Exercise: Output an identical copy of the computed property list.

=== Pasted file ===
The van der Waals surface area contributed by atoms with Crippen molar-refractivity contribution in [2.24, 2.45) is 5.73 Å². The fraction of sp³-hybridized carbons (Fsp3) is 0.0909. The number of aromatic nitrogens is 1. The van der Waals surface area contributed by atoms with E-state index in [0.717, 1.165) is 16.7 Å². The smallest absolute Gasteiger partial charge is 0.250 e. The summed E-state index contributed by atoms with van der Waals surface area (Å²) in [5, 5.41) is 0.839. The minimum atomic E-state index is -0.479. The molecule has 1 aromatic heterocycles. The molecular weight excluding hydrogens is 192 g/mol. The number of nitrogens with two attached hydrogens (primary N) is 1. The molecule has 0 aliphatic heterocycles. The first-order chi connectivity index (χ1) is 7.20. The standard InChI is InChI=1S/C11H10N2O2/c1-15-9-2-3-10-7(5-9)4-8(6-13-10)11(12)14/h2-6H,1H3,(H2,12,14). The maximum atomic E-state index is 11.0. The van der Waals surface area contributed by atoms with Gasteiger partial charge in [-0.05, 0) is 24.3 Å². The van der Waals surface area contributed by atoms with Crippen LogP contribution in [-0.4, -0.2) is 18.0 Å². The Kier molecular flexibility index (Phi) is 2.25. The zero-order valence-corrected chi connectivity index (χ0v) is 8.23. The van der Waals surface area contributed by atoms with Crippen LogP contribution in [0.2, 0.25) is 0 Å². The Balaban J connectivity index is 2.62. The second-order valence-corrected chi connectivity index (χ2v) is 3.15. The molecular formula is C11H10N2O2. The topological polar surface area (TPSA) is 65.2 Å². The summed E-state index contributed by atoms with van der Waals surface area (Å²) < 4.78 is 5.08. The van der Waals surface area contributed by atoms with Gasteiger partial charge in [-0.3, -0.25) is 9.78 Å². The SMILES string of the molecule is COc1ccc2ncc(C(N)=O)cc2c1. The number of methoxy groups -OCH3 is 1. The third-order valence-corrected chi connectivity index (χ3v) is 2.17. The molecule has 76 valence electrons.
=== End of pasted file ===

The van der Waals surface area contributed by atoms with Crippen molar-refractivity contribution in [2.24, 2.45) is 5.73 Å². The fraction of sp³-hybridized carbons (Fsp3) is 0.0909. The number of aromatic nitrogens is 1. The van der Waals surface area contributed by atoms with E-state index in [0.717, 1.165) is 16.7 Å². The smallest absolute Gasteiger partial charge is 0.250 e. The summed E-state index contributed by atoms with van der Waals surface area (Å²) in [5, 5.41) is 0.839. The minimum atomic E-state index is -0.479. The molecule has 1 aromatic heterocycles. The molecular weight excluding hydrogens is 192 g/mol. The number of nitrogens with two attached hydrogens (primary N) is 1. The molecule has 0 aliphatic heterocycles. The first-order chi connectivity index (χ1) is 7.20. The standard InChI is InChI=1S/C11H10N2O2/c1-15-9-2-3-10-7(5-9)4-8(6-13-10)11(12)14/h2-6H,1H3,(H2,12,14). The maximum atomic E-state index is 11.0. The van der Waals surface area contributed by atoms with Gasteiger partial charge in [-0.05, 0) is 24.3 Å². The van der Waals surface area contributed by atoms with Crippen LogP contribution in [-0.4, -0.2) is 18.0 Å². The Kier molecular flexibility index (Phi) is 2.25. The zero-order valence-corrected chi connectivity index (χ0v) is 8.23. The van der Waals surface area contributed by atoms with Crippen LogP contribution in [0.2, 0.25) is 0 Å². The Balaban J connectivity index is 2.62. The second-order valence-corrected chi connectivity index (χ2v) is 3.15. The molecular formula is C11H10N2O2. The topological polar surface area (TPSA) is 65.2 Å². The summed E-state index contributed by atoms with van der Waals surface area (Å²) < 4.78 is 5.08. The van der Waals surface area contributed by atoms with Gasteiger partial charge in [-0.3, -0.25) is 9.78 Å². The SMILES string of the molecule is COc1ccc2ncc(C(N)=O)cc2c1. The number of methoxy groups -OCH3 is 1. The third-order valence-corrected chi connectivity index (χ3v) is 2.17. The molecule has 76 valence electrons.